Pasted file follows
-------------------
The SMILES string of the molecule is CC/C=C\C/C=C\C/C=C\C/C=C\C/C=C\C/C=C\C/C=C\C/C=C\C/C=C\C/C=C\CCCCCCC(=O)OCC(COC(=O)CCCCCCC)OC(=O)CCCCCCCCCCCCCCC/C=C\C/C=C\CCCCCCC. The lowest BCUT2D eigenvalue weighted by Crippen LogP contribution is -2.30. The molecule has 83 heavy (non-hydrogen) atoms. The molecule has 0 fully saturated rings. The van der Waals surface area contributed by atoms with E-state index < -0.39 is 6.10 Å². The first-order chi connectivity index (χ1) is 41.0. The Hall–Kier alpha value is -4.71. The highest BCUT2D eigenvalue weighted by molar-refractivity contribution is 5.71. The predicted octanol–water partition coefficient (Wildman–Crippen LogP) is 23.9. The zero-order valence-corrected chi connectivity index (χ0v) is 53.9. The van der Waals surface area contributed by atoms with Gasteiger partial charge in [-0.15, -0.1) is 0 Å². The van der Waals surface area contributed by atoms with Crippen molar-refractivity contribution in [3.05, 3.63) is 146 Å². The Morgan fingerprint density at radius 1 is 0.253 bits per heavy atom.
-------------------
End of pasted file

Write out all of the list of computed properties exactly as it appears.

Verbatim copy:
The SMILES string of the molecule is CC/C=C\C/C=C\C/C=C\C/C=C\C/C=C\C/C=C\C/C=C\C/C=C\C/C=C\C/C=C\CCCCCCC(=O)OCC(COC(=O)CCCCCCC)OC(=O)CCCCCCCCCCCCCCC/C=C\C/C=C\CCCCCCC. The lowest BCUT2D eigenvalue weighted by Crippen LogP contribution is -2.30. The molecule has 83 heavy (non-hydrogen) atoms. The molecule has 0 fully saturated rings. The van der Waals surface area contributed by atoms with E-state index < -0.39 is 6.10 Å². The first-order chi connectivity index (χ1) is 41.0. The Hall–Kier alpha value is -4.71. The highest BCUT2D eigenvalue weighted by molar-refractivity contribution is 5.71. The predicted octanol–water partition coefficient (Wildman–Crippen LogP) is 23.9. The zero-order valence-corrected chi connectivity index (χ0v) is 53.9. The van der Waals surface area contributed by atoms with Gasteiger partial charge in [-0.15, -0.1) is 0 Å². The van der Waals surface area contributed by atoms with Crippen molar-refractivity contribution in [3.05, 3.63) is 146 Å². The Morgan fingerprint density at radius 1 is 0.253 bits per heavy atom.